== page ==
One interesting argument that tied the conservation and preservation groups together was that “nature” was healthy. By getting out in “nature”, young people grew stronger and would become better citizens. Urban areas seemed to generate ill-health, while the great outdoors and rough recreation made for stronger men and women. Theodore Roosevelt is probably the most famous example of this in action, but he was one of many. The writer Earnest T. Seaton worked with Baden-Powell in getting the Boy Scouts organized and promoting children’s animal preservation efforts through his books. The near extinction of the bison also encouraged those who wanted to save at least some of the more attractive or interesting wildlife (“charismatic megafauna” as they are now called), which meant keeping their habitat around. By seeing natural beauty, it would uplift and improve people, or so the argument went. New immigrants and children would especially benefit. To do this, you needed both urban parks (Fredrick Law Olmstead’s work) and larger preserves. There is a reason that the first major parks were all in the mountains and included special landscape features. Everglades was the first flat park.
But for the Romantics, just having a Yellowstone or Glacier was not enough. They were still developed, with tours, and feeding the animals, and nice cabins (many built by the CCC as work-projects during the Great Depression) and trails. They were tamed environments, not real wilderness. Yes, Glacier with trails and a road was better than no park, but still . . . That was not wilderness, especially when rangers practiced wildlife management by killing off all the predators, or encouraging people (or allowing people) to feed the bears and other critters. Aldo Leopold was one who came to change his mind about predator control, and who would argue for wilderness areas, places left completely alone but open to people to hike and camp in.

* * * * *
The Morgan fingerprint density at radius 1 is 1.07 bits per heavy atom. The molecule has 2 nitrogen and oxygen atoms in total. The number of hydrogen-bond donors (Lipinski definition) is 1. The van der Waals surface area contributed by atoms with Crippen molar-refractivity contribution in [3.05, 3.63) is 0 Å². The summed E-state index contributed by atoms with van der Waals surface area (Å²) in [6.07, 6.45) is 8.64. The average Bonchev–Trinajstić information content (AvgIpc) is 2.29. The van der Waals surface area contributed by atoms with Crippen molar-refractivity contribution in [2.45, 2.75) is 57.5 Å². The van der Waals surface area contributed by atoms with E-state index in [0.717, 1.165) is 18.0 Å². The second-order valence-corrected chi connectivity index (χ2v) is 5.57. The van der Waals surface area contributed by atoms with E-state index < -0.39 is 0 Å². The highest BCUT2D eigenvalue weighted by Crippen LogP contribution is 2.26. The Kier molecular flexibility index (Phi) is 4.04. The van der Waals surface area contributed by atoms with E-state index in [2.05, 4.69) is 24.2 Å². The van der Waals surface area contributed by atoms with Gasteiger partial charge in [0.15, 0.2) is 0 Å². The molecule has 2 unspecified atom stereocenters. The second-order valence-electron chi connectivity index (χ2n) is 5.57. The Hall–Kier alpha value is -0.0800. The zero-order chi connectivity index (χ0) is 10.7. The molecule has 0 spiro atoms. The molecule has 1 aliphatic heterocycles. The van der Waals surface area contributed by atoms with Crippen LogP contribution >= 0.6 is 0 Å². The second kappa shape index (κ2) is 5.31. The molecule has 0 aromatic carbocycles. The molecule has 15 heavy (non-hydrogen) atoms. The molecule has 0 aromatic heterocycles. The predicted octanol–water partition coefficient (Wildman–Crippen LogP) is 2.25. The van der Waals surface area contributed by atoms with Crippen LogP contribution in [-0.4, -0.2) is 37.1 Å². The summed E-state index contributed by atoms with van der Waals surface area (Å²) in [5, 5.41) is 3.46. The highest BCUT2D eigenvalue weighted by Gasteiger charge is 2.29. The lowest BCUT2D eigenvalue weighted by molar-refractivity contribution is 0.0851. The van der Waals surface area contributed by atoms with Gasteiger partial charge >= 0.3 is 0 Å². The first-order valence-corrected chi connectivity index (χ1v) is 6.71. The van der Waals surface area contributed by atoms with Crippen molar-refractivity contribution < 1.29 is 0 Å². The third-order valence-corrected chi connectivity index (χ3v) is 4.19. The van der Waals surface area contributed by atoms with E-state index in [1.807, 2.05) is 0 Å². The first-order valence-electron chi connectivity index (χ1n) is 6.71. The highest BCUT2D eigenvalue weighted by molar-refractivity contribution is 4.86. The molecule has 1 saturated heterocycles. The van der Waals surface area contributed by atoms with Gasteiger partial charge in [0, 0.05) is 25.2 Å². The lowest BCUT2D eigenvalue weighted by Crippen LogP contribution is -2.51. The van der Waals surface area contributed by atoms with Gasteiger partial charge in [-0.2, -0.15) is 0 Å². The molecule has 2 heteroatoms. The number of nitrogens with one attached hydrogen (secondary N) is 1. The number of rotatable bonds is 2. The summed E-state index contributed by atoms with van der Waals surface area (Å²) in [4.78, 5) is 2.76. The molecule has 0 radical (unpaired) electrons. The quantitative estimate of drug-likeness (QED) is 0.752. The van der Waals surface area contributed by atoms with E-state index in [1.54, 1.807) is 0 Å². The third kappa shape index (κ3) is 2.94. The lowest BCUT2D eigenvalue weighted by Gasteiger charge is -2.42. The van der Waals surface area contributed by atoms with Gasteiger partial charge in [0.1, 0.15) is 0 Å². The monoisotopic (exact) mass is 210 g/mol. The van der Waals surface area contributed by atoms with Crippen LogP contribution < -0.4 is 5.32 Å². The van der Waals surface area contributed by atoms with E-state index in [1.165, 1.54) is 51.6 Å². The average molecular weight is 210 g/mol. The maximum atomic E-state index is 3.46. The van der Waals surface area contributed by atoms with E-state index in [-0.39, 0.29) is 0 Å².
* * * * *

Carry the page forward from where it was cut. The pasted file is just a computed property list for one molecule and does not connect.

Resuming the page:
The first wilderness areas were not set aside until 1964, while the first park was founded in 1872. Parks are one thing, but “locking up” large swaths of the environment just to preserve them “untouched” and “unspoiled” was a bit controversial. OK, it was very controversial, and seemed to fly in the face of wise use. Only people who had wilderness camping skills could use the land, logging, hunting, fishing, all those were forbidden, no vehicles were allowed . . .
It took WWII, industrialization, and the luxury of having a lot of national wealth that allowed the vision of the Romantics to become real. The movie Bambi is a beautiful example of the Romantic vision, tamed down considerably from the German original. Fire is bad, hunting is really bad, skunks are sweet (!), and deer are lovely creatures that talk and look cute. If you get the sense that I am shaking my head a little, you’re right. The Romantic wilderness doesn’t have overpopulation due to the lack of predators, starving deer that develop wasting disease because there are too many of them, massive crown fires because of too many years without smaller fires (a topic for itself because of the enormous range of natural variation in forests and forest management in North America), or large swaths of dead grass caused by the lack of grazing and fire to clean out the dead growth. The Romantic wilderness is fixed and perfect forever.
There had to be a compromise between the Romantic wilderness, a forest-under-glass if you will, and the usable environment of parks and forestry and grazing. Finding that compromise is a process that is still being sorted out as we learn more and more about various ecosystems, and as the desires of the general population shift over time.
What about environmentalism? Ah, we are about to see it begin, in the 1950s-60, and really kicking off with the publication of the book Silent Spring and the battle to keep power dams out of the Grand Canyon. We’ll also see a few hints of it in the USDA Yearbook of Agriculture in the 1920s, which suggested moving people off of “unfit” land where farming and ranching were inefficient, and putting them into better places. Better for whom? Well . . .
To be continued.